The venom in her voice as she comments on what a good actress Kara’s been throughout their friendship is impossible to miss. And I genuinely believe that Lena didn’t intend to out herself to Kara at the moment she chose. It was Kara walking in on her with Myriad in her possession that forced Lena’s hand. As Lena lists off her many small betrayals, it’s easy to get swept up in it and believe it, even though we know Kara was trying to protect her friend—even if her friend didn’t need protecting.
Lena turns the Fortress’ security systems on Kara, the look of hurt in Kara’s eyes is heartwrenching. Both actresses did an incredible job with this scene, and it set up a very different path ahead for Kara. The optimistic hero is now faced with having to accept that not only is the woman she thought was her best friend a very dangerous person but a dangerous person who knows her secret identity. When Lena jumps through her portal while Kara watches, trapped in what is supposed to be a safe place, it’s hard not to feel an absolute chill. This is easily one of the strongest moments of the season in terms of both acting and emotional payoff.
Back in National City, Malefic bonds with J’onn. As Malefic brings his forehead to J’onn’s, it looks more like the start of a headbutt than a mind-meld. But J’onn’s memories and feelings flood Malefic’s mind, and he absorbs not just J’onn’s emotions but those of his father. All at once Malefic understands the impossible situation their father put J’onn into, and how that situation made him feel. It’s hard to tell for sure if Malefic is being honest, but it feels like it’s real as the two brothers embrace. If Malefic’s campaign of revenge is over, a Martian team-up could be in the works. But we also shouldn’t forget that a Crisis is coming.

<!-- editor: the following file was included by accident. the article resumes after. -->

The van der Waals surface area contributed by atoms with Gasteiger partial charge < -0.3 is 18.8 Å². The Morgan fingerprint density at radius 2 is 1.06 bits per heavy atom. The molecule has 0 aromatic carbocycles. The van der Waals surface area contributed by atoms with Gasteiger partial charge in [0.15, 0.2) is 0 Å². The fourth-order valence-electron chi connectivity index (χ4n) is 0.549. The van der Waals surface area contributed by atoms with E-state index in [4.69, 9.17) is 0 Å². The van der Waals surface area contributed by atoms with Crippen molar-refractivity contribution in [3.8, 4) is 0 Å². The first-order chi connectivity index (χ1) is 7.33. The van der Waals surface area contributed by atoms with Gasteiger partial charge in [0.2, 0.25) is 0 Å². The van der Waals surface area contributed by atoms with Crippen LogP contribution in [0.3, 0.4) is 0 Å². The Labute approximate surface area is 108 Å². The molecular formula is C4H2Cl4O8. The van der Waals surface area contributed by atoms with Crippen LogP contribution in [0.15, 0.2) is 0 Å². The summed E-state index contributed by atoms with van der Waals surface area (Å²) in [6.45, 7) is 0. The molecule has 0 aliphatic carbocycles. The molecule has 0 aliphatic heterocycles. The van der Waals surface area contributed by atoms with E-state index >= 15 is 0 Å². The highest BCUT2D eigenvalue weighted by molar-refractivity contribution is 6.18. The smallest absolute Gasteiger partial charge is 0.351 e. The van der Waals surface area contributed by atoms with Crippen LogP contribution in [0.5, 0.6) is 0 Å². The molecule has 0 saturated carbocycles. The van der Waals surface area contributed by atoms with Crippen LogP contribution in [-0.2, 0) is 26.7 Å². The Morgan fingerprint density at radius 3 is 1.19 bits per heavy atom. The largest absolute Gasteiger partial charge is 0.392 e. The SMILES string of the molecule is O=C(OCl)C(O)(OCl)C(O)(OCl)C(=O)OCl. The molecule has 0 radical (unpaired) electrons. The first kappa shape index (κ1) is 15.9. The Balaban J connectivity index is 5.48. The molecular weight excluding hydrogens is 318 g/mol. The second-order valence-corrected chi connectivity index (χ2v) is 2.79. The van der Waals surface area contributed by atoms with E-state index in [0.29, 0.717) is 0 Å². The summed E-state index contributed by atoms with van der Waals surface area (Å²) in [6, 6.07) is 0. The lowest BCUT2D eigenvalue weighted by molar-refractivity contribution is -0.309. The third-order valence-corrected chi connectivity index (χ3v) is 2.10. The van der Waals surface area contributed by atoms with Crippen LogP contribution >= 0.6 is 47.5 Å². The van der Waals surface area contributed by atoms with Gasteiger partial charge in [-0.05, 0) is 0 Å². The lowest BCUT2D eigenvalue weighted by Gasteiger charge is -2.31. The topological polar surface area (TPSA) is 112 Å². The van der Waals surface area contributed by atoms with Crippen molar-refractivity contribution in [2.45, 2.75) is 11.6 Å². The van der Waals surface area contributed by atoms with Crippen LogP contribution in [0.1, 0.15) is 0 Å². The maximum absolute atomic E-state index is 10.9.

While all this is happening, Brainy has had an epiphany. After the initial run-in with Leviathan sends Kara and Lena off looking for weaponry, Brainy and Alex are investigating things more locally. An assassination attempt by Leviathan ends up accidentally unlocking some of Brainy’s processing power, and he concludes that Leviathan exists in National City, because of course it does. Leviathan just isn’t very interesting right now, though. It doesn’t have the same visceral appeal that Agent Liberty did. Each move by Liberty put Kara and her team in a more and more impossible place. Instead of a problem they can’t solve with their fists, the team now has a mystery that will inevitably be solved through some pseudo-science mumbo-jumbo rather than through any substantial character development.
High stakes, low interest
Best case scenario here is that Leviathan becomes a reason for Kara and Lena to work together, and maybe even for Lena to see the error of her ways. Right now, though, Leviathan (which features actress Cara Buono, Nancy Wheeler’s mom, Karen, from Stranger Things) is just another generic alien cabal with designs on controlling Earth. They’re no different from the Daxamites or the Kryptonians we’ve seen in previous seasons.
Hopefully, the conflict between Kara and Lena comes together well enough to hold up the season, because Leviathan definitely isn’t thus far.